If an overload condition is found 1304 to exist, then the method 1300 may include processing 1310 a portion of events for the target instance according to a degraded function and publishing 1312 events from the degraded function to the same output stream of the target instance. The method 1300 may additionally include processing 1314 a portion of events for the target instance according to an original function and publishing 1316 events to the output stream of the target instance. In some embodiments, the degraded function may publish events to zero or more different output streams than the original function, depending on the preferences of a developer.
The portion of events in the input stream or streams of a target instance that are processed according to the degraded and original functions may be defined by a developer and may be defined according to a function of loading of the target instance. The degraded function typically requires less time to complete and may additionally require fewer computing resources such as memory and network access. In some embodiments, the degraded function may simply be a bypass that receives events from an input stream and publishes them to an output stream. In either case, the events processed using the degraded function are not lost and further processing on the output stream of the target instance will include the influence of events processed using both types of functions.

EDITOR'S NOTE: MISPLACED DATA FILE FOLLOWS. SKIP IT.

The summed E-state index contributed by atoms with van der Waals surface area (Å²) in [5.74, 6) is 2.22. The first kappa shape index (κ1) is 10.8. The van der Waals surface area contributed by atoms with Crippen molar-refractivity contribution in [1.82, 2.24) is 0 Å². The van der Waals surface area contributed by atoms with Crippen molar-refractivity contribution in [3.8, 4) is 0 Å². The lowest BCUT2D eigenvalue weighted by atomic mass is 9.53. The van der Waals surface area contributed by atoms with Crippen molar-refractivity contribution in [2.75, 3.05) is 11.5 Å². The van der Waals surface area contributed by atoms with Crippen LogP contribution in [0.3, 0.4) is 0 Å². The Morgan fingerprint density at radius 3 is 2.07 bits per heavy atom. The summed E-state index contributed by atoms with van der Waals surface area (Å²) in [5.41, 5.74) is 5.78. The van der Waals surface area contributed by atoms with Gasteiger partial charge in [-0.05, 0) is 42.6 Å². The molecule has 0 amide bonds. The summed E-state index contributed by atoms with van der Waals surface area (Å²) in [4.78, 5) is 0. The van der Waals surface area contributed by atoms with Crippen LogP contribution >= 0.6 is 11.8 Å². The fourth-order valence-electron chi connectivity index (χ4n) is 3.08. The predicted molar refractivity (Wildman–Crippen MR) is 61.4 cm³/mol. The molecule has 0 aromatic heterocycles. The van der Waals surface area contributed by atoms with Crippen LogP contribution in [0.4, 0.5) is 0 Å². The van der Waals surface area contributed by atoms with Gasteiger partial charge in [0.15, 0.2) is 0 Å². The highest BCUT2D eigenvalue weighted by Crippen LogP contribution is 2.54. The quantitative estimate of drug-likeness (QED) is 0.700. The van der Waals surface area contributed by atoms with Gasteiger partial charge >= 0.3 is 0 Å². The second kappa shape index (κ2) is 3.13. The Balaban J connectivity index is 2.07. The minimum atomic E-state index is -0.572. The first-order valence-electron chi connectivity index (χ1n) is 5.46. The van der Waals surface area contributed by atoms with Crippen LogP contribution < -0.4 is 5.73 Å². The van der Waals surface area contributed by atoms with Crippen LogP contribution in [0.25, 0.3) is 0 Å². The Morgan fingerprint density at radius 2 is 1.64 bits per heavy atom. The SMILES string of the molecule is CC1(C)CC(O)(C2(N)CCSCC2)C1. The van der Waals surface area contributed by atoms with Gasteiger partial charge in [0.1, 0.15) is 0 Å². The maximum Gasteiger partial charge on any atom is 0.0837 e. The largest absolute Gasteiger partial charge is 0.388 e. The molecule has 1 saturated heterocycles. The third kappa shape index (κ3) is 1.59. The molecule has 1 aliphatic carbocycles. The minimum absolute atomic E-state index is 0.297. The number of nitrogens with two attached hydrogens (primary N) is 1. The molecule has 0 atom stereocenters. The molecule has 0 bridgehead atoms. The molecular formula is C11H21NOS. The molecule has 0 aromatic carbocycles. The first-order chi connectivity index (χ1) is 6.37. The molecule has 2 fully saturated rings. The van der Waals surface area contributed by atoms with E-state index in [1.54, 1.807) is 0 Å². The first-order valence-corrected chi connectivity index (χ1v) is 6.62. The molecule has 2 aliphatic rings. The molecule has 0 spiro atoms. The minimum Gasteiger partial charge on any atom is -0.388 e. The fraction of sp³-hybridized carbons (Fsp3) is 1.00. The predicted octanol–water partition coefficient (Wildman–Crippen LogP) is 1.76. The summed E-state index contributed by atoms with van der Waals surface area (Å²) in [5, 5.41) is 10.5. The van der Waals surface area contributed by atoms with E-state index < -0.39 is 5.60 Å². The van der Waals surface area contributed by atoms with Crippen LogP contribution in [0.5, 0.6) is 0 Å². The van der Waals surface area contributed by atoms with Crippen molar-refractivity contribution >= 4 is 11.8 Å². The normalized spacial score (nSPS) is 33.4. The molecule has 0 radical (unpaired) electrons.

In some embodiments, the original function may require network access that requires time to complete whereas this access is omitted in the degraded function. For example, an event embodied as a tweet may include a hyperlink that should be accessed to determine the subject matter or concepts associated with the tweet. In contrast a degraded function may evaluate only the text of the tweet with respect to a taxonomy to determine one or more associated concepts. The original and degraded functions may both be defined by a class definition for a target instance and functionality of the VM 610 may determine which function to invoke, and how to divide events between the two functions, according to loading of threads in the VM 610. In some embodiments, multiple versions of a degraded function may be defined and invoked according to loading.